Stocks Take Breather After Furious Rally From Low: Markets Wrap

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<div class="paragraphs"><p>A pedestrian in front of an electronic stock board displaying the Shanghai Composite Index, left, and the Nikkei 225 Stock Average figures. (Photographer: Noriko Hayashi/Bloomberg)</p></div>
A pedestrian in front of an electronic stock board displaying the Shanghai Composite Index, left, and the Nikkei 225 Stock Average figures. (Photographer: Noriko Hayashi/Bloomberg)

For many stock traders, it felt just about right that the market would take a breather after the dramatic rally of the past couple of days.

After a bounce that started around noon in New York and was attributed to a big options trade, the S&P 500 came back lower again. For a market plagued by fears about a recession and the Federal Reserve’s struggles to tame high inflation, the rebound from this year’s bottom has maybe gone too far, too fast.

Fundamentally speaking, nothing has changed that much to make the US central bank tilt toward a more moderate bias to prevent a hard landing. In fact, what Wall Street got on Wednesday was a renewal of the unflinching resolve from Fed officials to crush inflation. 

Fed Bank of Atlanta President Raphael Bostic said he favors lifting rates to between 4% and 4.5% by the end of this year, and then keeping the tightening in place. He also echoed comments from his San Francisco counterpart Mary Daly, who downplayed speculation about rate cuts in 2023.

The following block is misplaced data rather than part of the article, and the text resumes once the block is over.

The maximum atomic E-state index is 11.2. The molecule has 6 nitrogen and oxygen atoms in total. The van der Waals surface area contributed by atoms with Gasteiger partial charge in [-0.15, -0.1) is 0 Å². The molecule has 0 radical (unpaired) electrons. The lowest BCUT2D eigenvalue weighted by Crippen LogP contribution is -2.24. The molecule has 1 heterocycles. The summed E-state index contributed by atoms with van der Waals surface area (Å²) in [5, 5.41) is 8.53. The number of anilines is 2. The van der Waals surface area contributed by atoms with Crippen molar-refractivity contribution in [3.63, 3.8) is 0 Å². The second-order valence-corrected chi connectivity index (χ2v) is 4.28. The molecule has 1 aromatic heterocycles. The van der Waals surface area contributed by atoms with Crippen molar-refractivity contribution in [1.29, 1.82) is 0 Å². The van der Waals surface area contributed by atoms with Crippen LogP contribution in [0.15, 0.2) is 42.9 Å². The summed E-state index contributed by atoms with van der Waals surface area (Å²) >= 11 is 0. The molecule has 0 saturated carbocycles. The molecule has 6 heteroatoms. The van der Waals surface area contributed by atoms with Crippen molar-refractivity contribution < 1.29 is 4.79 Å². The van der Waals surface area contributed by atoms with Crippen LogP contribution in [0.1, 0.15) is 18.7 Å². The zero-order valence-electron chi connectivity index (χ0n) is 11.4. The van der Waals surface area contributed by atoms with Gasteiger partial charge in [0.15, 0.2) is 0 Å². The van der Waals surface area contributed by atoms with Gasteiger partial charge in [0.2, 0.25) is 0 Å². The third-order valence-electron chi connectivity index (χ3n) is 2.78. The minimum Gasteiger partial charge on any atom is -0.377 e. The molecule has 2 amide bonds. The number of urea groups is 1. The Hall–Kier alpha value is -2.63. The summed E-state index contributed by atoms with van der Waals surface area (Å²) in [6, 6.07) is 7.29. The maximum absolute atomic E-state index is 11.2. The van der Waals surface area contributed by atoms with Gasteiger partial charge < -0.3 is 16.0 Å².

To Win Thin at Brown Brothers Harriman, the notion of any Fed pivot is just “wishful thinking” as Fed officials remain hawkish. He says another 75-basis-point hike next month is a “done deal.” 

“Over the last few sessions, the market was too quick price in the ‘peak rate’ story in markets,” said Bipan Rai, head of North America currency strategy at CIBC. “Price pressures are set to remain sticky for some time and while the Fed might be closer to smaller incremental hikes than not, playing this via a ‘peak rate’ view is fairly dicey.”

Matt Maley at Miller Tabak, says the extreme positive breadth of the recent rebound in stocks is likely something that tells us the rally will take a “breather” for a day or two -- but it might not mean that the bounce is over.

“Yes, ‘bear-market rallies’ can see sharp advances that reverse almost immediately, so what we’ve seen over the last two days could be the ultimate head fake,” Maley added. “However, if the stock market can digest its gains of the last two days without a major reversal over the next few days, it’s likely that we’ll see a bit more upside follow-through to this week’s bounce before long.”

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Stocks Take Breather After Furious Rally From Low: Markets Wrap

If history is any guide, “markets will need to experience more stress” before a pivot in monetary policy and an equity bottom, Wells Fargo & Co. strategists led by Christopher Harvey wrote. The Cboe Volatility Index is still trading below 40 -- a threshold that in the past signaled a shift to monetary easing.